INTRODUCTION


There seems to be a scarcity of UK retirement blogs out there (other than those proffering financial advice) and in the absence of my being able to read about other people's experiences, I instead offer you my own "Great Big Retirement Adventure."

My husband (Mister E) and I have moved from the initial concept through the planning stages to implementation and this site is intended to record the whole process. What I am seeking from retirement is now very different to what I thought I was planning and has gradually developed into a quest for fitness and a desire for simplification, with a transition away from both a highly organised lifestyle and the personality traits reflecting a pedantic professional career. Indeed I recently described myself as "a goofy idiot" who enjoys smiling at sunflowers; a far cry from the pre-retirement professional and an indication of just how far I have travelled.

Please visit from time to time and do add your comments. The blog is in reverse chronological order but popular posts and those highlighting our journey are specifically pinpointed below on the right hand side together with a list of topics covered. Alternatively you may prefer to look at the summary or wisdom we have acquired or even our have done list with its retirement atlas and dip in and out of the blog using the links given.




Friday, 27 June 2014

No Stress on De-stress Trip to Kefalonia



So the morning after I finished, the youngest (who had also just completed her A' levels), Mister E and I all got up at an incredible hour, arriving at Newcastle airport for 5 a.m. At 6.50 a.m we were on the runway bound for Kefalonia.

It's a long-time since I have been to Greece. I have holidayed there 3 or 4 times, in addition to going island-hopping back in 1979 when, along with the rest of Europe's student population I slept out on beaches for 6 weeks.

Anyway, I had forgotten just how beautiful, plain and easy life is there. Kefalonia is truly scenic, surprisingly verdant with trees and shrubs in bloom along with hosts of pelargoniums. The views to the mainland and neighbouring islands across the blue-water are magnificent as is the cloudless blue sky.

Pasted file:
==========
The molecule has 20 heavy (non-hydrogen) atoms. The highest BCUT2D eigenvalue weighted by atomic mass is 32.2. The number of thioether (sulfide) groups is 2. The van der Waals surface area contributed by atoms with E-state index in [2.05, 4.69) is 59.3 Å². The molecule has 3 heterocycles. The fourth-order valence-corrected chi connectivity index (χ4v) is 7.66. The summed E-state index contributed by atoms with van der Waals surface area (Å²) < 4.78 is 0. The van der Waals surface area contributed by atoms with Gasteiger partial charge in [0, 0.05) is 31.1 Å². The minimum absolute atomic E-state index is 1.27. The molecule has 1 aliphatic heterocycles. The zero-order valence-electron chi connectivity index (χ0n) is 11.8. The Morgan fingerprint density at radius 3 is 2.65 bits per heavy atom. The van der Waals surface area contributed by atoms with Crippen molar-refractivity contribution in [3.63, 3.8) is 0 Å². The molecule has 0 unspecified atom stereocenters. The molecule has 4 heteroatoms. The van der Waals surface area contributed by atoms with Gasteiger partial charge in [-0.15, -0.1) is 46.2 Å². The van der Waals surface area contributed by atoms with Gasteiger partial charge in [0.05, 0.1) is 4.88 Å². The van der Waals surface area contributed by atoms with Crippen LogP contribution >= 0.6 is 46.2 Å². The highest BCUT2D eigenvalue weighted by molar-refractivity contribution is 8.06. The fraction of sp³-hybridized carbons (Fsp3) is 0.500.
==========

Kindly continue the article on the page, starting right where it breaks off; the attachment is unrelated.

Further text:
Tavernas are friendly and plentiful and, olives apart, I adore the simplicity of Greek food.

It was a week to relax and recuperate. What a difference, however, in the enjoyment derived from a holiday when you are not in an anxious state over office files. Yes there were inevitable moments when I awoke during the night and thought about work; you don't overcome the habits of over three decades simply by flying to the other end of Europe.

The important thing is that I learned to shrug my shoulders, recognise that it's no longer something I should be concerned about and go back to sleep.

The youngest is scared that I might start to fret about other things, amongst which lost keys and specs are only a minor irritation. Obviously there is a fair degree of self interest in her concern as she doesn't want me taking on the mantle of nervous parent, overdoing the anxiety for results day or even her whereabouts if she doesn't reply immediately to a text message.

I guess it might be easy to replace one form of stress with another but that is definitely not the idea. Caree is living in the moment and enjoying not burning adrenalin over it!


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